In summary, let us focus on real-world experience and that was what I shared.
09-05-2011, 05:28 AM   #25
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QuoteOriginally posted by hcc Quote
The notion of Weather resistance is a relatively new marketing tool which is almost irrelevant to all these sturdy lenses that do sustain bad weather conditions.
Why do you think Pentax put O-rings on the mount of WR lenses if it weren't necessary?

They put them on the super cheap, high volume WR kit lenses as well. Even pennies saved on a high volume item like that would result in big savings (i.e., additional profit).

One could argue that the O-rings are just a marketing thing -- a visible token of a claimed property that does not really have a functional justification -- but I'd be surprised if that were true.

QuoteOriginally posted by hcc Quote
I do shoot in foul weather and I used the Nokton 58mm on K-7 in subtropical rainstorms and a range of bad weather.
I don't question that. However, if the Nokton were up to WR sealing standards, why was it not advertised as such? It stands to reason that an FA Ltd has similar build quality and will withstand some adverse weather conditions. Nevertheless, FA Ltds are not advertised as WR lenses because -- I believe -- there is still a difference between a lens not suffering immediate damage in adverse weather conditions and a fully sealed lens that provides protection for the camera as well.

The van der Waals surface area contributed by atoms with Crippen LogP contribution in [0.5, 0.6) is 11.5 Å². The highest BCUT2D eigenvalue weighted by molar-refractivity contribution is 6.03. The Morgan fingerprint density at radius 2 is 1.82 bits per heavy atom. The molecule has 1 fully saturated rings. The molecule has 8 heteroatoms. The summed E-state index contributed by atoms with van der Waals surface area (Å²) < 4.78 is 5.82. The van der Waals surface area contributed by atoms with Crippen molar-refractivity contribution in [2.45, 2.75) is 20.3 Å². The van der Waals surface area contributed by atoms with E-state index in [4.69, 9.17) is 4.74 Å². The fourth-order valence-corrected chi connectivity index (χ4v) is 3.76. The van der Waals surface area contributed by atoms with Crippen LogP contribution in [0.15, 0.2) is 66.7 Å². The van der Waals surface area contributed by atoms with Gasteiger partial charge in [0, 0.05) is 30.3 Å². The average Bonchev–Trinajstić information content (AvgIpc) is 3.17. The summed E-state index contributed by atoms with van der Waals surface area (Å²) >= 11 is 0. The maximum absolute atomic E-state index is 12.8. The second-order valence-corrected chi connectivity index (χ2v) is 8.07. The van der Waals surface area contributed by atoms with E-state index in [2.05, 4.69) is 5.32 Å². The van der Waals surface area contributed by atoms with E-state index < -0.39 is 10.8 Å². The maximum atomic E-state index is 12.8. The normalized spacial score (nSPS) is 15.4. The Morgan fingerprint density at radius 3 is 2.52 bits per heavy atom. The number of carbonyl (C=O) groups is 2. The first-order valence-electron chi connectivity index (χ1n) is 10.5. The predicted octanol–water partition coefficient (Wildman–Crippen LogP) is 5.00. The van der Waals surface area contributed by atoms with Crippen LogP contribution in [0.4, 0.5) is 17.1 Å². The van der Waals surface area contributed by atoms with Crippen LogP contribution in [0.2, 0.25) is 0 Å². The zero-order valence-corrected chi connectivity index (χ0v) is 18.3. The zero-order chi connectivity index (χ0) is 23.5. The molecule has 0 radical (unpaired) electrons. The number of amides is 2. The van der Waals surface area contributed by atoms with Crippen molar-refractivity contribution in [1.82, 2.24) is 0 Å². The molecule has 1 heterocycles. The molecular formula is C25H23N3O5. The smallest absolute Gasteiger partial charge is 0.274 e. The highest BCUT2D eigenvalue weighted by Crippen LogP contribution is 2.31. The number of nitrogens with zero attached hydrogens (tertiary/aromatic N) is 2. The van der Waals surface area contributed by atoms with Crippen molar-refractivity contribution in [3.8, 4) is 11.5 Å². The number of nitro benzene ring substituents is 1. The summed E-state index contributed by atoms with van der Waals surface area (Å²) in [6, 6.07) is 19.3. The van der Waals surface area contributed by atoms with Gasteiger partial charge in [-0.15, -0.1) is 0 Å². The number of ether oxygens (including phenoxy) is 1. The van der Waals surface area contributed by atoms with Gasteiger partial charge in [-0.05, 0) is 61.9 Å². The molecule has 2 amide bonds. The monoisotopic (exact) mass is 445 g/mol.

09-05-2011, 06:46 PM   #26
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QuoteOriginally posted by Class A Quote
I don't think we'll ever see these. I believe WR is considered to be a feature belonging to lenses that you are prepared to pay a lot of money for, e.g., the DA* 60-250/4.

The 16-45 and 55-300 are budget lenses and adding WR would decrease their main appeal, i.e., the low price (paired with very good optical performance).

I believe the only reason why we see WR in the cheap kit lenses is for marketing reasons so that Pentax can sell WR kits and customers see the brand's appeal without considering to buy a DA* lens with their first camera.
Thanks for the rationale, I hadn't thought about it like that. But still, I think they would move a LOT of units of WR 16-45 and 55-300. Of course, they would probably sell many fewer 16-50s and 60-250s, but if you can make a better product at a cheaper price, why not do it?
09-05-2011, 07:51 PM   #27
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QuoteOriginally posted by Nick Siebers Quote
Of course, they would probably sell many fewer 16-50s and 60-250s, but if you can make a better product at a cheaper price, why not do it?
For the reason you mention: Sales for other lenses with higher profit margins would be compromised.

I'm just speculating, though.
09-05-2011, 07:53 PM   #28
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QuoteOriginally posted by Class A Quote
For the reason you mention: Sales for other lenses with higher profit margins would be compromised.

I'm just speculating, though.
I think that's probably part of it. That said, I think a 16-45WR and a 55-300WR would be great update/additions to the lineup.